What Is A Good AFUE Rating?

You need a new furnace. Do you know what AFUE rating you want? Do you even know what that means? Don't worry, we can translate HVAC into English.

What Is AFUE?

AFUE stands for annual fuel utilization efficiency. Which is a fancy way of just saying fuel efficiency for furnaces. The higher the AFUE rating, the more efficiently the furnace burns. The more efficiently it burns, the less money you gotta shell out to stay warm.

And most people agree that the less they have to pay to the utility company, the happier they are. So, you can save a lot of money buying a low AFUE furnace.

Or you can pay a little more, get a unit with a high AFUE rating, and save for years to come.

What Is A Good AFUE Rating?

The lowest efficiency rating you will find on modern furnaces and boilers is an 80 AFUE. This is the current minimum standard. The highest you will find is around 97 AFUE. Some manufacturers do claim they can get an AFUE rating as high as 98.

Why Do AFUE Ratings Not Reach 100?

The maximum AFUE rating possible would be 100 (i.e. - 100%). Nobody has yet figured out how to burn any fuel 100% efficiently without any waste. Somebody might get there someday, but probably not anytime in the near future.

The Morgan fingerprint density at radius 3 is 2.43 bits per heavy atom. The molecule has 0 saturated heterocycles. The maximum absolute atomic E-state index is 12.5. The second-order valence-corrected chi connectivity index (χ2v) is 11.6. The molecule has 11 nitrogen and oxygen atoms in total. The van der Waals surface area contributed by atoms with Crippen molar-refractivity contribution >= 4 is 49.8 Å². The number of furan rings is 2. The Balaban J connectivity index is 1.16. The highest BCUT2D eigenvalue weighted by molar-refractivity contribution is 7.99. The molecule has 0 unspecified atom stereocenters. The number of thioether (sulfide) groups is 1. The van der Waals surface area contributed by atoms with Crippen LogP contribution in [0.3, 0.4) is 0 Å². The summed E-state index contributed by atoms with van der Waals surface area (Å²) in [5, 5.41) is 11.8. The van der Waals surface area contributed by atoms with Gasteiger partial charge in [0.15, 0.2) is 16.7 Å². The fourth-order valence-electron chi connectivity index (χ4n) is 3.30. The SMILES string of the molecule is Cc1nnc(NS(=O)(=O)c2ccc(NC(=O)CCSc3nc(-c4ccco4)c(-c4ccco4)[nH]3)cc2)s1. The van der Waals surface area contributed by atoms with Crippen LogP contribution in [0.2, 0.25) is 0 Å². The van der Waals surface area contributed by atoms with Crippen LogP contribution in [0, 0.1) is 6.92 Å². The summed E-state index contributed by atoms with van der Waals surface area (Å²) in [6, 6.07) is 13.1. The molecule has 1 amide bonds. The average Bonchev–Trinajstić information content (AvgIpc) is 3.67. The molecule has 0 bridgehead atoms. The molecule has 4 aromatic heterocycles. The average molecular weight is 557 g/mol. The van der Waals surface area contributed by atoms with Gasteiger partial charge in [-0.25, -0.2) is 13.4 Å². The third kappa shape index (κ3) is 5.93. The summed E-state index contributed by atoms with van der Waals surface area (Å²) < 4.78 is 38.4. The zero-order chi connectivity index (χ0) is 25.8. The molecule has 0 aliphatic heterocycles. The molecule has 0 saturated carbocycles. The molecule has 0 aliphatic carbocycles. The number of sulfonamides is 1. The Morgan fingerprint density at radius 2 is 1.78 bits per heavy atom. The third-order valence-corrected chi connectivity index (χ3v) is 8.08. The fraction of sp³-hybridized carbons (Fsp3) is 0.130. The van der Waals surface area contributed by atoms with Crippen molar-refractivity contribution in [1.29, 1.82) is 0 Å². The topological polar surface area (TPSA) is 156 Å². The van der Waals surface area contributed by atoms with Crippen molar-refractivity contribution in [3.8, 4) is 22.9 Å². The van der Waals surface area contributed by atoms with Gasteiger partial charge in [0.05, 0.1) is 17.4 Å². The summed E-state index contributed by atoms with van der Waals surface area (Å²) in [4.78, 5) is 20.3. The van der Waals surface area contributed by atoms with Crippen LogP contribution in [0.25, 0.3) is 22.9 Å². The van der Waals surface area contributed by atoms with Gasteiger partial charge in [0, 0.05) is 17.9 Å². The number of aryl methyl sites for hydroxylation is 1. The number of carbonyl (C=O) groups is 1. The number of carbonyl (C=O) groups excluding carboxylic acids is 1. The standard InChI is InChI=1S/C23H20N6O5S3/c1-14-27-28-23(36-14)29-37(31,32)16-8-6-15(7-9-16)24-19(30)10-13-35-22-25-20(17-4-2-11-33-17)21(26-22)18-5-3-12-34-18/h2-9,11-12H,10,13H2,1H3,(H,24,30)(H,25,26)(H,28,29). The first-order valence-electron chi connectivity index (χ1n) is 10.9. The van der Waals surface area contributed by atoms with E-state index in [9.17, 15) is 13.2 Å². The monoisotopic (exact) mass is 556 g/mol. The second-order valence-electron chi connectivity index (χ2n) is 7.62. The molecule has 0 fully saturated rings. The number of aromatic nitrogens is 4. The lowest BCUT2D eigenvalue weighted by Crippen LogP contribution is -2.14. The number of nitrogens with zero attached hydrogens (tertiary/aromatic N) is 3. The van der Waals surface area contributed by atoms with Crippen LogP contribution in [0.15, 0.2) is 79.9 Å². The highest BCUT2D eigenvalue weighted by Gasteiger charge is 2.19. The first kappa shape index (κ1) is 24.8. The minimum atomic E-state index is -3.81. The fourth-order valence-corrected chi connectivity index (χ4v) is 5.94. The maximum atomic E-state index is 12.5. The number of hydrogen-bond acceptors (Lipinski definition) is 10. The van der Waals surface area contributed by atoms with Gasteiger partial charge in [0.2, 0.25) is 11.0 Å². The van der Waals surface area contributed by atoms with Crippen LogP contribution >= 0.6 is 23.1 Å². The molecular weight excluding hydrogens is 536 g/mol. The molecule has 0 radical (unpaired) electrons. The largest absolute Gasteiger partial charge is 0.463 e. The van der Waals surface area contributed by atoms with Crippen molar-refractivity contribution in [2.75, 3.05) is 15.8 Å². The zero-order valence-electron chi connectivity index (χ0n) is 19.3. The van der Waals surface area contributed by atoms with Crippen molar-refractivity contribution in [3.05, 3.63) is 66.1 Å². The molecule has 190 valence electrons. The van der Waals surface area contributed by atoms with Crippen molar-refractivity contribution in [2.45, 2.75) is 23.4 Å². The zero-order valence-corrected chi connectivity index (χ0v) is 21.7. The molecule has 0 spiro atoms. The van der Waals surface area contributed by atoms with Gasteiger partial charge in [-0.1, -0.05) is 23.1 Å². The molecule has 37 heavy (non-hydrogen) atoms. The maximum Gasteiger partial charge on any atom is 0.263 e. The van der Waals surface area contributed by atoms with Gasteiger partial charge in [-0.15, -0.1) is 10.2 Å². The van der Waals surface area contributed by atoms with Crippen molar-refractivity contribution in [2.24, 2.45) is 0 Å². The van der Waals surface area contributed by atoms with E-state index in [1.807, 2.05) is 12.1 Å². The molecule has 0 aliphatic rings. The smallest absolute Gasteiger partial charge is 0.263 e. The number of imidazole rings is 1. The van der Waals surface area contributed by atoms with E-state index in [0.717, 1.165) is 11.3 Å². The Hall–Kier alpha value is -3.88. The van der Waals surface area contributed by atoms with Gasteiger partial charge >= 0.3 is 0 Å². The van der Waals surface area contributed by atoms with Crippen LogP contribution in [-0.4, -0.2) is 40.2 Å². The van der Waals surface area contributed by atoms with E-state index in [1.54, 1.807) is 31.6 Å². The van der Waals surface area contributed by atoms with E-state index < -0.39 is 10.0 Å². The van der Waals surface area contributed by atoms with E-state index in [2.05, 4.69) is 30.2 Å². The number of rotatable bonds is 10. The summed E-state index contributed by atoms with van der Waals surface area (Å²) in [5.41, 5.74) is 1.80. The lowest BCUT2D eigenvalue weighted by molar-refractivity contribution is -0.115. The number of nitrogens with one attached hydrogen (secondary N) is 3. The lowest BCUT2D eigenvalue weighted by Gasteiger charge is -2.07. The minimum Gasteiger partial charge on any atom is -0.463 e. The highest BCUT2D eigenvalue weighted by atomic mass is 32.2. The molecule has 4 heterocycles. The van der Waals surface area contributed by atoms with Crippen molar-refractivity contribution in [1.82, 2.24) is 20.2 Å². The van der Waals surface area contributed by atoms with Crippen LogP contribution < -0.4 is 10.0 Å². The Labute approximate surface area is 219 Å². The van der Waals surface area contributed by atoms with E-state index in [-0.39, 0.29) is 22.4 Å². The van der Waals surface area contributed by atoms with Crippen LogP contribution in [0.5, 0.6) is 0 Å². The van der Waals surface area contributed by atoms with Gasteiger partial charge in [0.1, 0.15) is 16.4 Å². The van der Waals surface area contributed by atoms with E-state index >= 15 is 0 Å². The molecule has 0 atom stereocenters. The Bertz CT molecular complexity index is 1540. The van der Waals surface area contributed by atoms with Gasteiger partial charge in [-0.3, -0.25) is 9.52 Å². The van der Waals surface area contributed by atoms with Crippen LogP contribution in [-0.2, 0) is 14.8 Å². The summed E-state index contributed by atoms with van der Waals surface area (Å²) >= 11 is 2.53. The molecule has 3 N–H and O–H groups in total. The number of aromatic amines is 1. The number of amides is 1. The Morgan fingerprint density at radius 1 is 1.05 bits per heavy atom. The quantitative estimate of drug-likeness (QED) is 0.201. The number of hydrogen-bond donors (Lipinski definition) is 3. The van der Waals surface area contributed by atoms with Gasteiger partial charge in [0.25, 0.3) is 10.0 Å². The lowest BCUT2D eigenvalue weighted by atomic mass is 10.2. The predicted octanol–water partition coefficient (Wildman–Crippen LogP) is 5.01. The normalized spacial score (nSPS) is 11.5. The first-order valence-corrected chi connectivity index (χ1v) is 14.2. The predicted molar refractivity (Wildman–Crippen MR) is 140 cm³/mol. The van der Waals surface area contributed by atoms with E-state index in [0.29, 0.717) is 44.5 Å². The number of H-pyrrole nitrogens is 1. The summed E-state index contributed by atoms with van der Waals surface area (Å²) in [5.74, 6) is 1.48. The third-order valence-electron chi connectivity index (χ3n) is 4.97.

Should You Try To Get a 97% AFUE Furnace?

Save Money with 95% AFUE RatingDepends on how much you like money. If you want to save as much of your dollar as possible, an AFUE rating higher than 95% is a good way to do it. Of course, they are more expensive upfront. However, if you live in a climate with cold winters and use a lot of heating, that extra efficiency boost can really save you a bundle year over year.

Know All You Need to Know?

Do you have more questions or comments about the AFUE rating on the furnace you have or are interested in getting? Let us know here, on Twitter, or over on Facebook!

2 comments (view/add)
  • Jim burden
    Jim burden
    Posted on 2/1/2021

    Do you make 140 btu ?

  • Dan Danowski
    Dan Danowski from Ingrams
    Posted on 2/2/2021

    We have gas furnaces up to 135k BTUs, oil furnaces up to 125k, and boilers up to 145k.

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